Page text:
May 13, 2010

A couple notes in passing

*With so many people lining up to discredit every last aspect of the testimony of interpreter Ahmadshah Malgarai, people are going to start wondering if he might have been at a different war altogether.

*On a completely unrelated note, I for one am happy to live in a time when this could have been viewed 3.8 million times and still be going strong.

*Great, I'm going to have that tune in my head every time I think of the Commons Afghanistan committee now.

*On a serious Afghan note, this was thought-provoking. Yglesias has already made the (trite) communism parallel. What I thought was more interesting was this bit:

"We must also contend with the effects of the media, and a world population that cringes when it is witness to overt aggression and the marginalization of people. In this response, the leaders of this campaign have taken too many precautions to ensure that everyone is content with the tact taken."

The author is saying the top-down control of our conduct in Afghanistan that is strangling the counterinsurgency effort exists because of domestic pressure to do good. But if that's the case, then what you're really saying is counterinsurgency fights are not winnable because domestic disapproval of the specific actions taken in any kind of more distributed, effective strategy would be prohibitive, outweighing public support for the mission as a whole. If the only effective way to do things is quasi-Kurtzian independent actors operating free of media scrutiny, that's basically saying there is no effective way. Which means the West will never, can never win at COIN, which probably begs the question why we would even want to try. (I don't know that I agree with that, but that's the upshot of this kind of argument.)

To bring this post full-circle, I think that the Canadian detainee controversy is a perfect example of this. If there are any Canadian liberal internationalists left, they might want to ponder what the burden of only intervening in countries where there's already a functioning and rights-respecting judicial system will do to any future prospect of Canadian peacemaking or peacekeeping anywhere in the world after 2011. (Leaving aside the point that if a country has a well-functioning justice system, it doesn't need any security sector assistance from us, anyway.)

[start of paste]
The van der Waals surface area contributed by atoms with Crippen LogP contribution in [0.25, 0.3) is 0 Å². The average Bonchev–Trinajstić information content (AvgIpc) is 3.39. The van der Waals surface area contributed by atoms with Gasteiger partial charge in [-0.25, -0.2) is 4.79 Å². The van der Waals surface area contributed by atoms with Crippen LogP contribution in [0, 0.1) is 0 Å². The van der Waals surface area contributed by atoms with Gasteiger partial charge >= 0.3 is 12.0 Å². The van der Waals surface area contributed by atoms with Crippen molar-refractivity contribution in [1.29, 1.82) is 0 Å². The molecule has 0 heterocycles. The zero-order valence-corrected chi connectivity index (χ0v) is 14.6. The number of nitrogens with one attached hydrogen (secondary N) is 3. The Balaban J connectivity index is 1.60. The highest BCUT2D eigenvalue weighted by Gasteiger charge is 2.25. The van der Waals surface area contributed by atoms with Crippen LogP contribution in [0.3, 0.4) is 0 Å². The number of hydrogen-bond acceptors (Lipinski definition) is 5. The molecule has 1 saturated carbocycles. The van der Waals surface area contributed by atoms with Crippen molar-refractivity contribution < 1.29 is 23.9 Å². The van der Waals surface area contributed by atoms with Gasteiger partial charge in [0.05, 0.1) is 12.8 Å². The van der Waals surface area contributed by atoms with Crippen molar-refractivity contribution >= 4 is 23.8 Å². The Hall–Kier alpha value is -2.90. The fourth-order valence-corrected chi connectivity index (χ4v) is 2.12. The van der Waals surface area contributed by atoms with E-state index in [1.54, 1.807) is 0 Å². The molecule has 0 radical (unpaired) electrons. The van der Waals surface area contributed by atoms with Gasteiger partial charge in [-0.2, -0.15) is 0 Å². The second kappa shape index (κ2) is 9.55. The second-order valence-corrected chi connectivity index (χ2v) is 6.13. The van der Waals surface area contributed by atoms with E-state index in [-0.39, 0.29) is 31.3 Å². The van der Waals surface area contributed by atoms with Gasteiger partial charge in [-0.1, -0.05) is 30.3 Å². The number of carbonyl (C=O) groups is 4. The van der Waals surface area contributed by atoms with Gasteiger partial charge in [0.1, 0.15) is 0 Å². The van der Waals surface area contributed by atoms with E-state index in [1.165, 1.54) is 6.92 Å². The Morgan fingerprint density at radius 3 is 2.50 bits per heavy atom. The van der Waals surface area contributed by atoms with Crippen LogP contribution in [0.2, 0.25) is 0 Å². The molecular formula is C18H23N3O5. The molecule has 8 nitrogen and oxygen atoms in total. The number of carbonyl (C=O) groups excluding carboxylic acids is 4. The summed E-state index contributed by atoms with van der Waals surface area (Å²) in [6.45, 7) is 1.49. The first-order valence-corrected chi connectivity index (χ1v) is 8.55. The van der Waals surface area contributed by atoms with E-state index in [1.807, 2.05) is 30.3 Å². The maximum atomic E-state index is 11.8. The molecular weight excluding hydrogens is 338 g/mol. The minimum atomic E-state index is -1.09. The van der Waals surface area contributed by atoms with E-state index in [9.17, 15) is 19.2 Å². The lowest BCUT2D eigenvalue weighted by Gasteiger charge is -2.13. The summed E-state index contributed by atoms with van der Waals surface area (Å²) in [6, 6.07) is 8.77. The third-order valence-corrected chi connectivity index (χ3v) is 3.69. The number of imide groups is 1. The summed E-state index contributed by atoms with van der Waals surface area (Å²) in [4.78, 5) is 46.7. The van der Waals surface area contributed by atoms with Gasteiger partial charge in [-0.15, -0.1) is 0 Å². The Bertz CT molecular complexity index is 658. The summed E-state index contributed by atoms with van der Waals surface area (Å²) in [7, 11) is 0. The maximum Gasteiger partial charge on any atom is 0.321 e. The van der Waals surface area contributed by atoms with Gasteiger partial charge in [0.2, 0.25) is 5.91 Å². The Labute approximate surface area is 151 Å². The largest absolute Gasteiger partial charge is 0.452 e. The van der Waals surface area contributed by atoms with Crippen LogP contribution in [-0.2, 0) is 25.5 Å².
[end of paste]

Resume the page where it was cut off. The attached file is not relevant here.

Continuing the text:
*In other news, Andrew Exum, of all people, has decided full-up COIN's a waste of time. Which may sound drastic, but it all comes back to what's been said here and elsewhere about FM 3-24 and counterinsurgency theory. That theory says that when local forces can fight the war on their own, you've won. That's your end state. You can achieve it by degrading the enemy or building up local forces, or both, but that's what winning means: closing that gap. But take that to the logical next step (which 3-24 never does), and that means all the other COIN stuff seems at best a distraction, and/or best-handled by non-soldiers. The FID/army mentoring mission, backed up with air power but otherwise with as light a footprint as possible, seems the most likely future for western "low-intensity" fighting doctrine, not this massive-conventional-forces/"government in a box"/remaking societies stuff.

Posted by BruceR at 11:54 PM


I have no idea what Russell Smith of the Globe is on about here.

Smith hates the quirky band Pomplamoose because they've been doing a lot of cover songs recently, and to him that it's a sign of how self-referential culture is now.

That would be a valid point if Pomplamoose (AKA Jack Conte and Nataly Dawn) ONLY did covers. But they don't. Actually, I always found Conte's own songs much more interesting: try "Beat the Horse" or "Expiration Date."

Now obviously they do mp3 covers because those covers are popular right now, and they introduce a larger audience to their work. But they're clearly not just a cover band.

Smith says, "folk-jazz treatment of high-energy pop will always strip out that which makes the pop so much fun: Take off the brassy, buzzy, abrasive edge and you’re left with banality – in this case, a pretentious banality." But why is that even a given? Just because a song was delivered loudly and brassily in its best-known incarnation doesn't mean that it can't also have value when reduced to a more basic, accessible form.

A good song is a good song, and some of us, at least, are still interested in appreciating the good songs that underly the massive production numbers as lyrical and melodic accomplishments, not fashion statements and fx-laden videos. It's not a great song, but you give me the choice between my uncle singing "Summer of '69" to us as kids with just his own guitar for backup many years ago, or the whole Bryan Adams treatment, I know what experience I would have taken. But to Smith, those magic moments of small-scale creativity are just banal, apparently, because a single guitar can't do pop songs justice. All that means to me is he lives in a poorer, less interesting world.

The irony is Smith's piece was juxtaposed on the front page with their "Rock of Ages" review: the utterly clapped out and recycled 80s pop revival musical. If Smith wanted to declare war on self-referential banality (brought to you in that case by a cynical corporate benefactor), all he had to do was read the piece going up next to his. Pomplamoose isn't anyone's biggest problem in this regard.

Posted by BruceR at 11:14 PM